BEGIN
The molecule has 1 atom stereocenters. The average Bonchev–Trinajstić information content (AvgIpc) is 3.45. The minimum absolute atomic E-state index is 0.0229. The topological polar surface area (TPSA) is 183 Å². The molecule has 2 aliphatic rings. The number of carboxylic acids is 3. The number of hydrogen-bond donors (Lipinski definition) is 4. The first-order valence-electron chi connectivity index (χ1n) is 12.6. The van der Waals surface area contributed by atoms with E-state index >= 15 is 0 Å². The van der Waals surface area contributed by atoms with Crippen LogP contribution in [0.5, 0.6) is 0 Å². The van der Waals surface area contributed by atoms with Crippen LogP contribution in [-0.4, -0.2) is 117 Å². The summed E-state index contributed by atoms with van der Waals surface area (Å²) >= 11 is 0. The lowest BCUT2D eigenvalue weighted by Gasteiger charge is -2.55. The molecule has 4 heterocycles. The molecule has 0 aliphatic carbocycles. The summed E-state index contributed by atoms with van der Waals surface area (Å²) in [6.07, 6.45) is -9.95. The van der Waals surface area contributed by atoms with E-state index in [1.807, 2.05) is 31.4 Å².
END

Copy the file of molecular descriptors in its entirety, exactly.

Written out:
The molecule has 1 atom stereocenters. The average Bonchev–Trinajstić information content (AvgIpc) is 3.45. The minimum absolute atomic E-state index is 0.0229. The topological polar surface area (TPSA) is 183 Å². The molecule has 2 aliphatic rings. The number of carboxylic acids is 3. The number of hydrogen-bond donors (Lipinski definition) is 4. The first-order valence-electron chi connectivity index (χ1n) is 12.6. The van der Waals surface area contributed by atoms with E-state index >= 15 is 0 Å². The van der Waals surface area contributed by atoms with Crippen LogP contribution in [0.5, 0.6) is 0 Å². The van der Waals surface area contributed by atoms with Crippen LogP contribution in [-0.4, -0.2) is 117 Å². The summed E-state index contributed by atoms with van der Waals surface area (Å²) >= 11 is 0. The lowest BCUT2D eigenvalue weighted by Gasteiger charge is -2.55. The molecule has 4 heterocycles. The molecule has 0 aliphatic carbocycles. The summed E-state index contributed by atoms with van der Waals surface area (Å²) in [6.07, 6.45) is -9.95. The van der Waals surface area contributed by atoms with E-state index in [1.807, 2.05) is 31.4 Å².